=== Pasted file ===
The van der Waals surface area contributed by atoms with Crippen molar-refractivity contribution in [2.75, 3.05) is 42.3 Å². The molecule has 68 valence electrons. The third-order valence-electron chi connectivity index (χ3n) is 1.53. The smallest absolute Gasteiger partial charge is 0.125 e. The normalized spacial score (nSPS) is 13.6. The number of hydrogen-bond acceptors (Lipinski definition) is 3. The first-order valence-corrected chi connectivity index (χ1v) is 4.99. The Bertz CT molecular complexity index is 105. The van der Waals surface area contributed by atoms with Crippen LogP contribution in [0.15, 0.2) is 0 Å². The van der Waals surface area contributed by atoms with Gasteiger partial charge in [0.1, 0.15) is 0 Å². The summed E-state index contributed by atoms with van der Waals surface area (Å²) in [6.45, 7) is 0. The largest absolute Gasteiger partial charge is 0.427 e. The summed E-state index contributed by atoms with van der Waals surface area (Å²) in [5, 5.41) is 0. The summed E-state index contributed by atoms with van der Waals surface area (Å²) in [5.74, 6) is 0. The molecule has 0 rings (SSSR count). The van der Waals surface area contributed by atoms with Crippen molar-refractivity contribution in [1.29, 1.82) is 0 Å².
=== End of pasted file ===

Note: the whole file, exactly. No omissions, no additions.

The van der Waals surface area contributed by atoms with Crippen molar-refractivity contribution in [2.75, 3.05) is 42.3 Å². The molecule has 68 valence electrons. The third-order valence-electron chi connectivity index (χ3n) is 1.53. The smallest absolute Gasteiger partial charge is 0.125 e. The normalized spacial score (nSPS) is 13.6. The number of hydrogen-bond acceptors (Lipinski definition) is 3. The first-order valence-corrected chi connectivity index (χ1v) is 4.99. The Bertz CT molecular complexity index is 105. The van der Waals surface area contributed by atoms with Crippen LogP contribution in [0.15, 0.2) is 0 Å². The van der Waals surface area contributed by atoms with Gasteiger partial charge in [0.1, 0.15) is 0 Å². The summed E-state index contributed by atoms with van der Waals surface area (Å²) in [6.45, 7) is 0. The largest absolute Gasteiger partial charge is 0.427 e. The summed E-state index contributed by atoms with van der Waals surface area (Å²) in [5, 5.41) is 0. The summed E-state index contributed by atoms with van der Waals surface area (Å²) in [5.74, 6) is 0. The molecule has 0 rings (SSSR count). The van der Waals surface area contributed by atoms with Crippen molar-refractivity contribution in [1.29, 1.82) is 0 Å².